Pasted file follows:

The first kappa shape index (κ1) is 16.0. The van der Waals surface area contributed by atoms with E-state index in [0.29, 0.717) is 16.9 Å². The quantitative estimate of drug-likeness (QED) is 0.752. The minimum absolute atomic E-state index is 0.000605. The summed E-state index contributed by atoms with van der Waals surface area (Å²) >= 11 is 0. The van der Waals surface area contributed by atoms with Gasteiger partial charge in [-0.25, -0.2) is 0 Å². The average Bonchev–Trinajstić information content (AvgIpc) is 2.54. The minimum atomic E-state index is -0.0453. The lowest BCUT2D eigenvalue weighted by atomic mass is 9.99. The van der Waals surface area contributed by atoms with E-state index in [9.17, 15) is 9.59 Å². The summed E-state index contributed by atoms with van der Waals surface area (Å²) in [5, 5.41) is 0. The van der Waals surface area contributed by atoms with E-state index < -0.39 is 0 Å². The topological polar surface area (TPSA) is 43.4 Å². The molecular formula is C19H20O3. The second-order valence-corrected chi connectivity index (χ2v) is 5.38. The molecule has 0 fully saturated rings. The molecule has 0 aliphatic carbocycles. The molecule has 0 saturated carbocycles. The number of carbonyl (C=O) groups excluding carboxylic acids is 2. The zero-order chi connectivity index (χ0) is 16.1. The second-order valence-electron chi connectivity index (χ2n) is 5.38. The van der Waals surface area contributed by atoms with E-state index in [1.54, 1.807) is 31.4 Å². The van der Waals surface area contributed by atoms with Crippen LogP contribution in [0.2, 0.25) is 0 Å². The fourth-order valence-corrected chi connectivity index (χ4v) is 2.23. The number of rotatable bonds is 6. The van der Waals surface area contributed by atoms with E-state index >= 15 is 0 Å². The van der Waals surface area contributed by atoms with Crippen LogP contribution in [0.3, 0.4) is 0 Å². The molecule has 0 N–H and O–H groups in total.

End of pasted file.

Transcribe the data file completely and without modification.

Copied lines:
The first kappa shape index (κ1) is 16.0. The van der Waals surface area contributed by atoms with E-state index in [0.29, 0.717) is 16.9 Å². The quantitative estimate of drug-likeness (QED) is 0.752. The minimum absolute atomic E-state index is 0.000605. The summed E-state index contributed by atoms with van der Waals surface area (Å²) >= 11 is 0. The van der Waals surface area contributed by atoms with Gasteiger partial charge in [-0.25, -0.2) is 0 Å². The average Bonchev–Trinajstić information content (AvgIpc) is 2.54. The minimum atomic E-state index is -0.0453. The lowest BCUT2D eigenvalue weighted by atomic mass is 9.99. The van der Waals surface area contributed by atoms with E-state index in [9.17, 15) is 9.59 Å². The summed E-state index contributed by atoms with van der Waals surface area (Å²) in [5, 5.41) is 0. The van der Waals surface area contributed by atoms with E-state index < -0.39 is 0 Å². The topological polar surface area (TPSA) is 43.4 Å². The molecular formula is C19H20O3. The second-order valence-corrected chi connectivity index (χ2v) is 5.38. The molecule has 0 fully saturated rings. The molecule has 0 aliphatic carbocycles. The molecule has 0 saturated carbocycles. The number of carbonyl (C=O) groups excluding carboxylic acids is 2. The zero-order chi connectivity index (χ0) is 16.1. The second-order valence-electron chi connectivity index (χ2n) is 5.38. The van der Waals surface area contributed by atoms with E-state index in [1.54, 1.807) is 31.4 Å². The van der Waals surface area contributed by atoms with Crippen LogP contribution in [0.2, 0.25) is 0 Å². The fourth-order valence-corrected chi connectivity index (χ4v) is 2.23. The number of rotatable bonds is 6. The van der Waals surface area contributed by atoms with E-state index >= 15 is 0 Å². The van der Waals surface area contributed by atoms with Crippen LogP contribution in [0.3, 0.4) is 0 Å². The molecule has 0 N–H and O–H groups in total.